Pittsburgh school board wants extension to close racial achievement gap
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A 20-year quest for racial equality in Pittsburgh Public Schools likely will last at least two more years.
The city school board is scheduled to vote later this month on a proposed memo of understanding with the Pennsylvania Human Relations Commission that gives the district two more years to reduce racial inequality for students, including academic achievement, discipline and resources.
"The measures put in place have produced significant, positive results, but the work is not done," said Shannon Powers, spokeswoman for the Human Relations Commission.
The roots of the memo are a 1992 racial discrimination complaint filed by the Advocates for African-American students, a group of parents and educators.
The school board voted in 2005 to settle the long-standing case, and the agreement was finalized in 2006. The district contended many of the action steps were covered in its Excellence for All agenda.
Time has run out on the conciliation agreement, so a memo of understanding -- which also is legally enforceable -- is in the works to extend at least some measures from the conciliation agreement.
At its agenda review meeting Wednesday, the board is scheduled to review the proposed memo of understanding. The memo is expected to be up for a vote Sept. 26. The commission is to sign off after the board votes.
The commission would review the district's progress twice annually. When the memo expires Aug. 30, 2014, the commission will issue a finding as to whether the district has made significant progress.
If it has not, the district would have to review and revise its equity plan based on an independent evaluation.
While the commission recognizes the district has made progress, the proposed memo states:
"The PHRC, after review of materials submitted by the district pursuant to the agreement, is not prepared to conclude that the district has achieved sufficient progress with respect to elimination of the academic achievement gap and other measures outlined in the agreement to justify termination of the agreement."
The memo notes that the advocates and the district "share a common goal of providing equal educational opportunities for all children, regardless of race, within the district."
The memo commits the district to continue having a coordinator of the district's equity initiatives as well as to continue having an equity advisory panel.
It calls for reviewing and acting on certain data according to race, including achievement, discipline, special program data as well as capital and professional support available at each school.
It also calls for the district to evaluate various initiatives it does now and make any necessary modifications.
At the same meeting, the board is expected to vote on the district's new equity plan, called "Equity: Getting to All."
In the report, a consultant, urban sociologist Pedro Noguera, an education professor at New York University, said Pittsburgh was doing the right things but needed to do them with a clearer, more coherent strategy.
School district superintendent Linda Lane said, "I think the timing of the memo of understanding and our equity plan coming together at the same time is good."
Whether there were a new agreement or not, Ms. Lane wanted to continue the work of the equity advisory panel set up under the conciliation agreement.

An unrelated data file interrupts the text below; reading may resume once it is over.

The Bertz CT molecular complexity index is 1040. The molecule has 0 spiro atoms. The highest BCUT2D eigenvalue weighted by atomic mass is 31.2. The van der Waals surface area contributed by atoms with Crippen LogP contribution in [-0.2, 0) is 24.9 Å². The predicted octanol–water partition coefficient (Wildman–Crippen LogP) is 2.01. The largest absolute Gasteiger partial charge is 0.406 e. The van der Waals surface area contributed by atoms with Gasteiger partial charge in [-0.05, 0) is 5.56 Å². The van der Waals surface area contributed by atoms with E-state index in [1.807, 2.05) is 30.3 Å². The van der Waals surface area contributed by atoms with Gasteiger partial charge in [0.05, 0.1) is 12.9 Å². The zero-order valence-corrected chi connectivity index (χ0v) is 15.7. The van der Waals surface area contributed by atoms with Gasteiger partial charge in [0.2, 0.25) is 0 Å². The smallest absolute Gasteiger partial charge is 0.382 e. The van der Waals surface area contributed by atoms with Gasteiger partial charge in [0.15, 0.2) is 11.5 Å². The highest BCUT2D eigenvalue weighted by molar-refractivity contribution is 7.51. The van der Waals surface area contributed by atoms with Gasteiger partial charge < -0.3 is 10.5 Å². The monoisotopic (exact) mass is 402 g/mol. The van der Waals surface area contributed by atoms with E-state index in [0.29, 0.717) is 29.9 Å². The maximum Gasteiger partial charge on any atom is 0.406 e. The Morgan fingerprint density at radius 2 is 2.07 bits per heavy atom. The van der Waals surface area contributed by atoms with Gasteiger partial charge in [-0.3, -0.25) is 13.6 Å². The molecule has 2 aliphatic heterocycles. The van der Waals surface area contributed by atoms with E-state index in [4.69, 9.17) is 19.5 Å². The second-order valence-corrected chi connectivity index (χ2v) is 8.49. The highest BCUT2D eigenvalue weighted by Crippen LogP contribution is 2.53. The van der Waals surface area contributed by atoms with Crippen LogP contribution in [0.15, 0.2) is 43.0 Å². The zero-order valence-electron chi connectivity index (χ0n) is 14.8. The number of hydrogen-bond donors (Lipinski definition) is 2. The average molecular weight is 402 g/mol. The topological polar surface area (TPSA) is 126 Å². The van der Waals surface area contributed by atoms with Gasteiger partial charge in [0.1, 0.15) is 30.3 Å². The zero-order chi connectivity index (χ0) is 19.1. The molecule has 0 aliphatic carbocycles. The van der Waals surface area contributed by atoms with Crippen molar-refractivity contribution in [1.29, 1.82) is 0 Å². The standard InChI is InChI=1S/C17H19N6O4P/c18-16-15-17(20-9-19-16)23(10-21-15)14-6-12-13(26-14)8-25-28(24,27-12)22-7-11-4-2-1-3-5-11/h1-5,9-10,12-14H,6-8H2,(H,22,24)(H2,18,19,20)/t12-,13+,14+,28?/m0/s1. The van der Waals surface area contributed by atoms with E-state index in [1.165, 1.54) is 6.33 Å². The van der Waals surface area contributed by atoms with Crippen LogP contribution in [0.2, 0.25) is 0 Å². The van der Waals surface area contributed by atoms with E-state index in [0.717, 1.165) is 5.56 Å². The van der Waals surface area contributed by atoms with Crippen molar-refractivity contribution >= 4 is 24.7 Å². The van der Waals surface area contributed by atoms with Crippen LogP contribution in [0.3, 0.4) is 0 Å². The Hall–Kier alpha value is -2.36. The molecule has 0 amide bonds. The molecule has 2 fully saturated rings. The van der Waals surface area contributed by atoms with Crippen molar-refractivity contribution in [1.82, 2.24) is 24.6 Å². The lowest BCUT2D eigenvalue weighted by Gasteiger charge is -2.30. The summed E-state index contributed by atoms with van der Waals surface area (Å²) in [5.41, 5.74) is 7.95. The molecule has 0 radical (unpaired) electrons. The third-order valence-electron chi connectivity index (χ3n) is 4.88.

Ms. Lane said the district has made progress on achievement issues, but needs to make "better progress."
"Having their support and their advisory efforts are helpful there," she said. "People in the community talk to them. We get a chance to hear from some folks in the community we might not always have direct contact with."
Wanda Henderson, a member of both the advocates and the equity advisory panel, has fought for equal opportunities for more than two decades.
She said the option at this point was to agree to a memo of understanding or go to court for a long process.
"Our whole point is we want students to achieve. ... The advocates and the equity panel are in agreement to try to give the district another two years to see if they can make substantial progress.
"If not, if after two years they don't make substantial progress, the advocates will have to consider other options," she said.
Ms. Henderson called for accountability.
"The community and everyone else really need to hold the district accountable for this lack of progress," she said. "It's been going on for years. Nobody wants to talk about it, but we're losing kids by the generations."
She thinks part of the problem is some set expectations that are too low for African-American students.
"If you believe all students can learn and you have that expectation and hold people accountable for that, that will make a difference," she said.
Ms. Henderson said the district's equity plan "looks like a wonderful document, but if the document and what's in there doesn't get results, it's just another pretty document."
The proposed memo noted some progress in African-American achievement on state math and reading tests although it was not updated for the 2012 results, which the district overall found disappointing.
The data showed a greater percentage of African-Americans taking Advanced Placement courses and identified as gifted, although the figures were small.
One of the larger changes was in the percentage of African-Americans in grades 9-12 who received at least one suspension of one to three days. It fell from 57 percent to 39 percent, a drop of 18 percentage points from 2006-07 to 2010-11.
The proposed memo can be found in the board's agenda review materials for the education committee on the district's website, www.pps.k12.pa.us.
First Published September 18, 2012 12:00 am